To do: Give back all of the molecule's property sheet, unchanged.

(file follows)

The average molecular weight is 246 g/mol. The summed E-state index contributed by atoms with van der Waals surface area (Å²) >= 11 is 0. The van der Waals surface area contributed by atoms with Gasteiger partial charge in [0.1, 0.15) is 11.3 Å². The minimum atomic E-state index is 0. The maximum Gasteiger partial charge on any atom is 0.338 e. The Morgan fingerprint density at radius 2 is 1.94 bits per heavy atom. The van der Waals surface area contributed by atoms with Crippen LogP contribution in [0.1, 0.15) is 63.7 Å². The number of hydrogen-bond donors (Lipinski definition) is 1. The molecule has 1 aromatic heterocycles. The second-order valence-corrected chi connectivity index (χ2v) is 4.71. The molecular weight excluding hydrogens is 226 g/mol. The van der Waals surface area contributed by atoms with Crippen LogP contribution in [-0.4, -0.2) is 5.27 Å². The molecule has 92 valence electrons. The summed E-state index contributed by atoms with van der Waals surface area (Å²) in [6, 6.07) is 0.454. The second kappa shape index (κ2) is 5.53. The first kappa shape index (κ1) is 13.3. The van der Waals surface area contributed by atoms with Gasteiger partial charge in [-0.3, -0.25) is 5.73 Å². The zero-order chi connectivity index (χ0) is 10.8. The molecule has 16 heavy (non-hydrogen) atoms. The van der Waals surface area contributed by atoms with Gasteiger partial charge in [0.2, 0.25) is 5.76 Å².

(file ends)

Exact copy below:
The average molecular weight is 246 g/mol. The summed E-state index contributed by atoms with van der Waals surface area (Å²) >= 11 is 0. The van der Waals surface area contributed by atoms with Gasteiger partial charge in [0.1, 0.15) is 11.3 Å². The minimum atomic E-state index is 0. The maximum Gasteiger partial charge on any atom is 0.338 e. The Morgan fingerprint density at radius 2 is 1.94 bits per heavy atom. The van der Waals surface area contributed by atoms with Crippen LogP contribution in [0.1, 0.15) is 63.7 Å². The number of hydrogen-bond donors (Lipinski definition) is 1. The molecule has 1 aromatic heterocycles. The second-order valence-corrected chi connectivity index (χ2v) is 4.71. The molecular weight excluding hydrogens is 226 g/mol. The van der Waals surface area contributed by atoms with Crippen LogP contribution in [-0.4, -0.2) is 5.27 Å². The molecule has 92 valence electrons. The summed E-state index contributed by atoms with van der Waals surface area (Å²) in [6, 6.07) is 0.454. The second kappa shape index (κ2) is 5.53. The first kappa shape index (κ1) is 13.3. The van der Waals surface area contributed by atoms with Gasteiger partial charge in [-0.3, -0.25) is 5.73 Å². The zero-order chi connectivity index (χ0) is 10.8. The molecule has 16 heavy (non-hydrogen) atoms. The van der Waals surface area contributed by atoms with Gasteiger partial charge in [0.2, 0.25) is 5.76 Å².